Exhibition Note: Lyme Artists and the Changing Landscape at Ferry Point
ON January 29, 2016
by Carolyn Wakeman
Featured image (above): Ellen Noyes Chadwick, View of Ferry Point, ca. 1860. Gift of Mr. and Mrs. Robert Krieble, Florence Griswold Museum.
Ellen Noyes Chadwick’s (1824-1900) expansive View of Ferry Point, included in the Florence Griswold Museum’s fall 2015 exhibition The Artist in the Connecticut Landscape, offers a unique glimpse of Lyme’s maritime past. Today the hotel and warehouses that clustered near the ferry wharf during the artist’s lifetime have disappeared along with the homes, windmills, and shad nets. By the time artists from New York arrived at the railroad depot on Ferry Point in the 1870s, the land dominant form displayed in her painting had already been transformed.
Ellen Noyes Chadwick
Ellen Noyes Chadwick, a descendant of Lyme’s first minister Moses Noyes (1643-1729) and a talented local artist, grew up in a comfortable home on a rise overlooking the mouth of the Connecticut River. Built for her father Enoch Noyes (1789-1877) in 1820 at the time of his marriage to Clarissa Dutton (1798-1838), the family dwelling stood along the road laid out in 1755 to connect the stagecoach highway through Lyme with the ferry landing. A great English elm with branches spreading 150 feet shaded her front dooryard, and a stone marker at the east end of her garden, placed by Benjamin Franklin’s assistants, measured the distance to the New London ferry as 16 miles.
Shad nets at Ferry Point, showing Enoch Noyes house and Reuben Champion house, ca. 1885. LHSA.
Mile marker, Ferry Road, 1755. LHSA.
The eldest of five children, Ellen attended the first district school on Lyme’s main street until age fifteen. As a young woman, along with her neighbor Susan Champion (1820-1911), she studied painting in the village with her aunt Phoebe Griffin Noyes (1797-1875), a New York-trained portrait miniaturist who nurtured the artistic talent of local pupils in a small private home school over four decades. When Mrs. Noyes, a full-time teacher and mother of five, found time to paint, her children served as her primary subjects, but a group portrait from about 1845 displays her appreciation for landscape details. “No pupils passed through her hands without receiving instruction in art to a point far beyond what has been usual in any school, even of later times,” an obituary tribute to Mrs. Noyes observed half a century later.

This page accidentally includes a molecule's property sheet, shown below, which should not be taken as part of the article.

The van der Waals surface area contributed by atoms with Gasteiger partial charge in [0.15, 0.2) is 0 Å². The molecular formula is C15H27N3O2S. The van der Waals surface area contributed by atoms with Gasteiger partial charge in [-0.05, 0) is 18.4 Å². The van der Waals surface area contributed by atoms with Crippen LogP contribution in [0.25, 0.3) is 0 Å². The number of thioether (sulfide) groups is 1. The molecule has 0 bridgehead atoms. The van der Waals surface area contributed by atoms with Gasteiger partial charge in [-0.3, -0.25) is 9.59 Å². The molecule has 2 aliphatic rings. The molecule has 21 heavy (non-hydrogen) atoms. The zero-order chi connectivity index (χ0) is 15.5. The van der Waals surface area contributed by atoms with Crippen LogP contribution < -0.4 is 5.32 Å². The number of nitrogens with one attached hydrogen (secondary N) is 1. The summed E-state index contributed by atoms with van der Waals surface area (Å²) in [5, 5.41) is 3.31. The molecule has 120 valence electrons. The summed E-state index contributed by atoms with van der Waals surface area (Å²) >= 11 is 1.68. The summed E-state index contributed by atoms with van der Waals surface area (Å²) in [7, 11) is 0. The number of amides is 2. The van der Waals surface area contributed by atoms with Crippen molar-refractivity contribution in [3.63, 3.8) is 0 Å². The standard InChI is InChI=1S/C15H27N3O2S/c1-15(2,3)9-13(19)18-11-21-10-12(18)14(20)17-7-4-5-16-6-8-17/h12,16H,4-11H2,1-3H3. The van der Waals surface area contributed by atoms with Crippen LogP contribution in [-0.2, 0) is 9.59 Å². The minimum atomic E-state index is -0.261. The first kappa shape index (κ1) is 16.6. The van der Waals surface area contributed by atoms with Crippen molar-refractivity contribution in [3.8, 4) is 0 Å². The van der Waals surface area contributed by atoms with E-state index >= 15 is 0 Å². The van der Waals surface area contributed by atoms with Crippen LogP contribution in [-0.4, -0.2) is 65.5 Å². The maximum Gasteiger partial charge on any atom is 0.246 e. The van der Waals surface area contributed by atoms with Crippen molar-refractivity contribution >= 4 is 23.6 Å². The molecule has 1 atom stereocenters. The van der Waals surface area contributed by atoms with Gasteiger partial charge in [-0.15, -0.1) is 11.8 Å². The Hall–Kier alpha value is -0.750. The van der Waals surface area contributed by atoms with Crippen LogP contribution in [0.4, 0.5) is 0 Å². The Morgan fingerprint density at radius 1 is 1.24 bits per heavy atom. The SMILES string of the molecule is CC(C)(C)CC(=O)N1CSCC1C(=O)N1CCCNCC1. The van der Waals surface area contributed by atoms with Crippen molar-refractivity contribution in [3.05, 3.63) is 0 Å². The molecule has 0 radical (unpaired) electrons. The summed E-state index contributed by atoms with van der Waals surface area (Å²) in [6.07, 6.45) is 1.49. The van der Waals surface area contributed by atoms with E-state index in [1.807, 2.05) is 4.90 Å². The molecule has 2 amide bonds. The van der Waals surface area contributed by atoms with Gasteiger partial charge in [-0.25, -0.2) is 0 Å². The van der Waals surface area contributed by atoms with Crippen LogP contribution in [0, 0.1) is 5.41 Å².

Phoebe Griffin Noyes home and school, renovated by Charles H. Ludington, ca. 1890. Courtesy First Congregational Church of Old Lyme.
Phoebe Griffin Noyes, Portrait of Her Children, ca. 1845. Photocopy courtesy Ludington Family Collection.
Ellen Noyes Chadwick. Courtesy Werneth Noyes collection.
In 1848 Ellen Noyes, age 24, married the handsome young lawyer Daniel Chadwick, Jr. (1825-1884), a recent Yale graduate with a stately home in the village whom she had known from childhood. As a wedding gift her father provided a parcel of land down the hill from the family dwelling, and her father-in-law, the renowned trans-Atlantic packet ship captain Daniel Chadwick (1795-1855), built the young couple a newly fashionable Gothic revival-style cottage. Based on a design by Alexander Jackson Davis (1803-1892), the Chadwick home was the second in Lyme to depart from the colonial tradition of the older dwellings. In an undated painting Mrs. Chadwick captured the romantic aura of her cottage after a snowfall, delineating with fine brush strokes its tall gables, steeply pitched roof, and decorative moldings.
Alexander Jackson Davis, Gate-house in the Rustic Cottage Style, from Rural Residences (1837).
Daniel and Ellen Noyes Chadwick house, Ferry Road, ca. 1870. LHSA.
Ellen Noyes Chadwick, Winter Landscape, Florence Griswold Museum.
Picturing Ferry Point
Engaged with the affairs of her family and community, Ellen Noyes Chadwick never pursued painting as a profession, and only three of her works have been identified. View of Ferry Point, her most ambitious painting, preserves on canvas the sweeping backdrop familiar from her childhood. From her dooryard she could see the distant Saybrook lighthouse built when she was a schoolgirl in 1838, as well as the inn, storehouses, and fishing sheds that made the area near the ferry wharf a hub of activity. Her brushwork blurs the opposite Saybrook shoreline, a technique used also in her watercolor study of sailing vessels approaching the river, but she draws the landscape of Ferry Point into sharp focus.